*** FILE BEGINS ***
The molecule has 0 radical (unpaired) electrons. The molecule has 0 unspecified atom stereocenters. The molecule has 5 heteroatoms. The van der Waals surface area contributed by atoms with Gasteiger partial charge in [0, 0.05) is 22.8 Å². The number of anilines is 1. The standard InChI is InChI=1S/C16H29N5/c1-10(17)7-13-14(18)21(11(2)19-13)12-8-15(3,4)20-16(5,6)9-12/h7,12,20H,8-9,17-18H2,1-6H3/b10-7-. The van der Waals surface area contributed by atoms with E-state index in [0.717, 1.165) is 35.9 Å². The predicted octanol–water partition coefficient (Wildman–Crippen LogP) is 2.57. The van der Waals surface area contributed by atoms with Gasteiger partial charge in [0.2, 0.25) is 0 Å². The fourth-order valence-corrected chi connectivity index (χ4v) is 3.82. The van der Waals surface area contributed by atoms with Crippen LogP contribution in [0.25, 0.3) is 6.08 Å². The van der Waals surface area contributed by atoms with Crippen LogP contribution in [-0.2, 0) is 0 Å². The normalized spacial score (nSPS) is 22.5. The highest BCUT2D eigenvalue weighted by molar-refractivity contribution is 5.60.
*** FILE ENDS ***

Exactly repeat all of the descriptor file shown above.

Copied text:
The molecule has 0 radical (unpaired) electrons. The molecule has 0 unspecified atom stereocenters. The molecule has 5 heteroatoms. The van der Waals surface area contributed by atoms with Gasteiger partial charge in [0, 0.05) is 22.8 Å². The number of anilines is 1. The standard InChI is InChI=1S/C16H29N5/c1-10(17)7-13-14(18)21(11(2)19-13)12-8-15(3,4)20-16(5,6)9-12/h7,12,20H,8-9,17-18H2,1-6H3/b10-7-. The van der Waals surface area contributed by atoms with E-state index in [0.717, 1.165) is 35.9 Å². The predicted octanol–water partition coefficient (Wildman–Crippen LogP) is 2.57. The van der Waals surface area contributed by atoms with Gasteiger partial charge in [0.2, 0.25) is 0 Å². The fourth-order valence-corrected chi connectivity index (χ4v) is 3.82. The van der Waals surface area contributed by atoms with Crippen LogP contribution in [0.25, 0.3) is 6.08 Å². The van der Waals surface area contributed by atoms with Crippen LogP contribution in [-0.2, 0) is 0 Å². The normalized spacial score (nSPS) is 22.5. The highest BCUT2D eigenvalue weighted by molar-refractivity contribution is 5.60.